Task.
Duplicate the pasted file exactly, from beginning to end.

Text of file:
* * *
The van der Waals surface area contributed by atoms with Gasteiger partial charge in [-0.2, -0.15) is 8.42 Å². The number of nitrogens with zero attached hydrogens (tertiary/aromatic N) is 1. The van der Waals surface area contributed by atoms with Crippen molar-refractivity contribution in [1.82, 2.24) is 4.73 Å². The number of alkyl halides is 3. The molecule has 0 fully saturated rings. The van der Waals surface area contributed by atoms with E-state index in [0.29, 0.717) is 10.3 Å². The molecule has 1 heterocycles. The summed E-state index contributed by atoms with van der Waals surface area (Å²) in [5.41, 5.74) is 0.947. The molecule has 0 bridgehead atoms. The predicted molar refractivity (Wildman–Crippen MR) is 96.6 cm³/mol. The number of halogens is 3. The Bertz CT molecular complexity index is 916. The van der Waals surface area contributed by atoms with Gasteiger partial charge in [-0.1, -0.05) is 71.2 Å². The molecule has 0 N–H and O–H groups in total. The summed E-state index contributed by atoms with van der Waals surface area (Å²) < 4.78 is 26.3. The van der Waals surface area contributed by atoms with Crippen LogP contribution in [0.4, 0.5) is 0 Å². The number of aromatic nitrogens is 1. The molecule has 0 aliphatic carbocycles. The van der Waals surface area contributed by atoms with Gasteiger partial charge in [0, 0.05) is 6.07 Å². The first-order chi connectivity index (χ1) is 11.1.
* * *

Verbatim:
The van der Waals surface area contributed by atoms with Gasteiger partial charge in [-0.2, -0.15) is 8.42 Å². The number of nitrogens with zero attached hydrogens (tertiary/aromatic N) is 1. The van der Waals surface area contributed by atoms with Crippen molar-refractivity contribution in [1.82, 2.24) is 4.73 Å². The number of alkyl halides is 3. The molecule has 0 fully saturated rings. The van der Waals surface area contributed by atoms with E-state index in [0.29, 0.717) is 10.3 Å². The molecule has 1 heterocycles. The summed E-state index contributed by atoms with van der Waals surface area (Å²) in [5.41, 5.74) is 0.947. The molecule has 0 bridgehead atoms. The predicted molar refractivity (Wildman–Crippen MR) is 96.6 cm³/mol. The number of halogens is 3. The Bertz CT molecular complexity index is 916. The van der Waals surface area contributed by atoms with Gasteiger partial charge in [-0.1, -0.05) is 71.2 Å². The molecule has 0 N–H and O–H groups in total. The summed E-state index contributed by atoms with van der Waals surface area (Å²) < 4.78 is 26.3. The van der Waals surface area contributed by atoms with Crippen LogP contribution in [0.4, 0.5) is 0 Å². The number of aromatic nitrogens is 1. The molecule has 0 aliphatic carbocycles. The van der Waals surface area contributed by atoms with Gasteiger partial charge in [0, 0.05) is 6.07 Å². The first-order chi connectivity index (χ1) is 11.1.